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Creators/Authors contains: "Di Lorenzo, Emanuele"

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  1. Abstract Marine heatwaves (MHWs)—extremely warm, persistent sea surface temperature (SST) anomalies causing substantial ecological and economic consequences—have increased worldwide in recent decades. Concurrent increases in global temperatures suggest that climate change impacted MHW occurrences, beyond random changes arising from natural internal variability. Moreover, the long-term SST warming trend was not constant but instead had more rapid warming in recent decades. Here we show that this nonlinear trend can—on its own—appear to increase SST variance and hence MHW frequency. Using a Linear Inverse Model to separate climate change contributions to SST means and internal variability, both in observations and CMIP6 historical simulations, we find that most MHW increases resulted from regional mean climate trends that alone increased the probability of SSTs exceeding a MHW threshold. Our results suggest the need to carefully attribute global warming-induced changes in climate extremes, which may not always reflect underlying changes in variability. 
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  2. Abstract Quasi-decadal climate of the Kuroshio Extension (KE) is pivotal to understanding the North Pacific coupled ocean–atmosphere dynamics and their predictability. Recent observational studies suggest that extratropical-tropical coupling between the KE and the central tropical Pacific El Niño Southern Oscillation (CP-ENSO) leads to the observed preferred decadal time-scale of Pacific climate variability. By combining reanalysis data with numerical simulations from a high-resolution climate model and a linear inverse model (LIM), we confirm that KE and CP-ENSO dynamics are linked through extratropical-tropical teleconnections. Specifically, the atmospheric response to the KE excites Meridional Modes that energize the CP-ENSO (extratropicstropics), and in turn, CP-ENSO teleconnections energize the extratropical atmospheric forcing of the KE (tropicsextratropics). However, both observations and the model show that the KE/CP-ENSO coupling is non-stationary and has intensified in recent decades after the mid-1980. Given the short length of the observational and climate model record, it is difficult to attribute this shift to anthropogenic forcing. However, using a large-ensemble of the LIM we show that the intensification in the KE/CP-ENSO coupling after the mid-1980 is significant and linked to changes in the KE atmospheric downstream response, which exhibit a stronger imprint on the subtropical winds that excite the Pacific Meridional modes and CP-ENSO.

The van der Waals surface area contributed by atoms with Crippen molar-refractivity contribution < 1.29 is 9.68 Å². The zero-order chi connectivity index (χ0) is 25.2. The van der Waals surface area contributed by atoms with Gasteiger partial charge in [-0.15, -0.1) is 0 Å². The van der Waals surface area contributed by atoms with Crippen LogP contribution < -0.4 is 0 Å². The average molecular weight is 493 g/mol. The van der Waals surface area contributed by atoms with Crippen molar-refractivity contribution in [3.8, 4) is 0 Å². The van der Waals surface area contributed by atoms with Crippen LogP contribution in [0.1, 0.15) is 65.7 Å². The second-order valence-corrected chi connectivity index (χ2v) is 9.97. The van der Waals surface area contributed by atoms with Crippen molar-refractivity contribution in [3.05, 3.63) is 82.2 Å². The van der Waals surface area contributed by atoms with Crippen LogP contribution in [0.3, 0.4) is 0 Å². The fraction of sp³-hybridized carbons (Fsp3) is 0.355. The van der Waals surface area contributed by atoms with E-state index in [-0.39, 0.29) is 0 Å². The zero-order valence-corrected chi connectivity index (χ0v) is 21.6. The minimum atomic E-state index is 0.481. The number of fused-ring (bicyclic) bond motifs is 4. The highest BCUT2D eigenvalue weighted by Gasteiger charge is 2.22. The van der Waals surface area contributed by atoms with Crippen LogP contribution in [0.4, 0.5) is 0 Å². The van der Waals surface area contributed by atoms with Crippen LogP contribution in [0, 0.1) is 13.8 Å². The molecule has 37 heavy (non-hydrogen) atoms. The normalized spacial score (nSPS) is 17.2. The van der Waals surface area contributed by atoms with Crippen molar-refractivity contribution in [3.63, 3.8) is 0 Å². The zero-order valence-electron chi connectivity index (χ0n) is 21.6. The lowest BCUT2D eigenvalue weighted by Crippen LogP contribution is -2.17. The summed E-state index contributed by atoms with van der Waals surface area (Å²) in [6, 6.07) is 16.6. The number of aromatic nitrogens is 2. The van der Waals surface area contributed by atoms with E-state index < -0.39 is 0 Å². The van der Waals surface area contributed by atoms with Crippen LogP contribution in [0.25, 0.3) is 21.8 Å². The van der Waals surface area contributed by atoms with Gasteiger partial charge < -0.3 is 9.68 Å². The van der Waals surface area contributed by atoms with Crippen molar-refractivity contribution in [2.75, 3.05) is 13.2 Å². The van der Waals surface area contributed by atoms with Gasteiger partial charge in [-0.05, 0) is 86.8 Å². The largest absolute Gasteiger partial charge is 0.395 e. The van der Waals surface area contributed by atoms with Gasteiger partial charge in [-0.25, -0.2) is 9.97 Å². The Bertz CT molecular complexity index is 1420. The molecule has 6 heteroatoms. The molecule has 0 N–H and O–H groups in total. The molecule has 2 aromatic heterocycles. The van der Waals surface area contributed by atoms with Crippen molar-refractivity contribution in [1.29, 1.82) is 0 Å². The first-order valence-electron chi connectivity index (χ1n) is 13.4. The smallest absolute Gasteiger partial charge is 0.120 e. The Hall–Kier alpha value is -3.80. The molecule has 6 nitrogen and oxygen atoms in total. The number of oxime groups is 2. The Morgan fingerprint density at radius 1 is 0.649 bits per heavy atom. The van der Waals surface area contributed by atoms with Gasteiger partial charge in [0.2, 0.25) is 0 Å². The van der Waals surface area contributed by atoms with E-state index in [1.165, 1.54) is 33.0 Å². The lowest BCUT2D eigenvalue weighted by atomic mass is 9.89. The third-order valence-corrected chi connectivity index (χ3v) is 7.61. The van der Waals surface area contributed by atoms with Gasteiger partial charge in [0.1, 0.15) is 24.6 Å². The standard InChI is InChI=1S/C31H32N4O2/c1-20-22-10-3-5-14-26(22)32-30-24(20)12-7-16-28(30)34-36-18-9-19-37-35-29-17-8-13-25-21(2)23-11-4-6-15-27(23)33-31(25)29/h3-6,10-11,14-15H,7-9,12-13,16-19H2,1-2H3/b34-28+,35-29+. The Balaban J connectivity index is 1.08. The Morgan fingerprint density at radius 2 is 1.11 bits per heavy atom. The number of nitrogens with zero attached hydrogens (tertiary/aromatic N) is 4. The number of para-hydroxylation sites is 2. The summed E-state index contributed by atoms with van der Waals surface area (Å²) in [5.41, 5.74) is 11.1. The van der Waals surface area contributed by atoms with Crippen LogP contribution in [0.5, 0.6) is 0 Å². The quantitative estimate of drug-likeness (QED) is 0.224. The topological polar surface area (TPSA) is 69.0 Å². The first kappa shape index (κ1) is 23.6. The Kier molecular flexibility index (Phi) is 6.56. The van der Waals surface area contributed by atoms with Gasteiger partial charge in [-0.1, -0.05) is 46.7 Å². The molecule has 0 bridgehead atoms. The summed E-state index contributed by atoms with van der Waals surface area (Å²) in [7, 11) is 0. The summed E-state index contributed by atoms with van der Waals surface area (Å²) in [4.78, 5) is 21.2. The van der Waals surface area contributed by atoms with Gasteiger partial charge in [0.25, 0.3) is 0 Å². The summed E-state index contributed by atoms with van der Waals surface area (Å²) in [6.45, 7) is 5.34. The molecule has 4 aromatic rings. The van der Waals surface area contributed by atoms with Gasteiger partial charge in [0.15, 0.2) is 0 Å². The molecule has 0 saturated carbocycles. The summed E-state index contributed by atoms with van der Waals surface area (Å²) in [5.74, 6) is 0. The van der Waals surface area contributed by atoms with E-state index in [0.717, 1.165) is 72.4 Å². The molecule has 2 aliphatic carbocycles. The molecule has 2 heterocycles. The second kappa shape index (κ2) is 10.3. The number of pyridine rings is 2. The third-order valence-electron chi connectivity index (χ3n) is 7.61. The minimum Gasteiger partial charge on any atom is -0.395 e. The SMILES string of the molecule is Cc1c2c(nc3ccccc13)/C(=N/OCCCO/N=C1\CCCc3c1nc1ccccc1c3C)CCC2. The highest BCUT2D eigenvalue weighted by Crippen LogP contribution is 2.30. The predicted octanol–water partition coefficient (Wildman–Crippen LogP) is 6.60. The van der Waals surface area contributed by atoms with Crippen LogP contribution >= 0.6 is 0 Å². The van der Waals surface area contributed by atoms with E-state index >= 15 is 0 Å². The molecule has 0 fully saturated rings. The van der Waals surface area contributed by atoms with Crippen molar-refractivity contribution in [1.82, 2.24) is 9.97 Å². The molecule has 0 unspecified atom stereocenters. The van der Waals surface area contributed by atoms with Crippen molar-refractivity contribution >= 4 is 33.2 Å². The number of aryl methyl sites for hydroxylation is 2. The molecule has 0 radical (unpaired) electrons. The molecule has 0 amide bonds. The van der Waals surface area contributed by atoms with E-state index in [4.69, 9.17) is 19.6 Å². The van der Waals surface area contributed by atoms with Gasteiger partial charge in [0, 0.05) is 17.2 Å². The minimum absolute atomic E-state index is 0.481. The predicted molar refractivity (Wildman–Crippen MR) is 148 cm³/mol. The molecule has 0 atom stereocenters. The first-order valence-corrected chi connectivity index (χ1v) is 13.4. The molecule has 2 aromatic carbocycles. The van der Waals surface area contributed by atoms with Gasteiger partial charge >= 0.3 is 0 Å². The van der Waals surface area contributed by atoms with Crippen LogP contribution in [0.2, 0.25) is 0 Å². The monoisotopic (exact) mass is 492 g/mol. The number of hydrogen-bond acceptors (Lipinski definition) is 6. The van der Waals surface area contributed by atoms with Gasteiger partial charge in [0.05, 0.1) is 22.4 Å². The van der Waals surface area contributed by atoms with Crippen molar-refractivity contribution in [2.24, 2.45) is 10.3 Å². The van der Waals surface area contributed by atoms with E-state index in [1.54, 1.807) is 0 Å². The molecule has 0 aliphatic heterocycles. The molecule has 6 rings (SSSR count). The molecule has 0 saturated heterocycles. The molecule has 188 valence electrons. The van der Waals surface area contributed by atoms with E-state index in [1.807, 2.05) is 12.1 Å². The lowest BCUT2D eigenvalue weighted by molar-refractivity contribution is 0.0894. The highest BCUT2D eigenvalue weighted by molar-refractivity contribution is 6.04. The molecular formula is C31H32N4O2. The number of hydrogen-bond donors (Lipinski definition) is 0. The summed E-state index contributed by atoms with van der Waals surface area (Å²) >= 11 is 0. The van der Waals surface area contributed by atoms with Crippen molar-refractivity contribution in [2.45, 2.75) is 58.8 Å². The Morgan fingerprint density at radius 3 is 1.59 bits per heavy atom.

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  5. Abstract

    Anthropogenic carbon emissions and associated climate change are driving rapid warming, acidification, and deoxygenation in the ocean, which increasingly stress marine ecosystems. On top of long‐term trends, short term variability of marine stressors can have major implications for marine ecosystems and their management. As such, there is a growing need for predictions of marine ecosystem stressors on monthly, seasonal, and multi‐month timescales. Previous studies have demonstrated the ability to make reliable predictions of the surface ocean physical and biogeochemical state months to years in advance, but few studies have investigated forecast skill of multiple stressors simultaneously or assessed the forecast skill below the surface. Here, we use the Community Earth System Model (CESM) Seasonal to Multiyear Large Ensemble (SMYLE) along with novel observation‐based biogeochemical and physical products to quantify the predictive skill of dissolved inorganic carbon (DIC), dissolved oxygen, and temperature in the surface and subsurface ocean. CESM SMYLE demonstrates high physical and biogeochemical predictive skill multiple months in advance in key oceanic regions and frequently outperforms persistence forecasts. We find up to 10 months of skillful forecasts, with particularly high skill in the Northeast Pacific (Gulf of Alaska and California Current Large Marine Ecosystems) for temperature, surface DIC, and subsurface oxygen. Our findings suggest that dynamical marine ecosystem prediction could support actionable advice for decision making.

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  6. Abstract

    Tropical modes of variability, such as El Niño–Southern Oscillation (ENSO) and the Indian Ocean Dipole (IOD), exert a strong influence on the interannual variability of Australian precipitation. Nevertheless, commonly used indices of ENSO and IOD variability display significant co‐variability that prevents a robust quantification of the independent contribution of each mode to precipitation anomalies. This co‐variability issue is often addressed by statistically removing ENSO or IOD variability from the precipitation field before calculating teleconnection patterns. However, by performing a suite of coupled and uncoupled modeling experiments in which either ENSO or IOD variability is physically removed, we show that ENSO‐only‐driven precipitation patterns computed by statistically removing the IOD influence significantly underestimate the impact of ENSO on Australian precipitation variability. Inspired by this, we propose a conceptual model that allows one to effectively separate the contribution of each mode to Australian precipitation variability.

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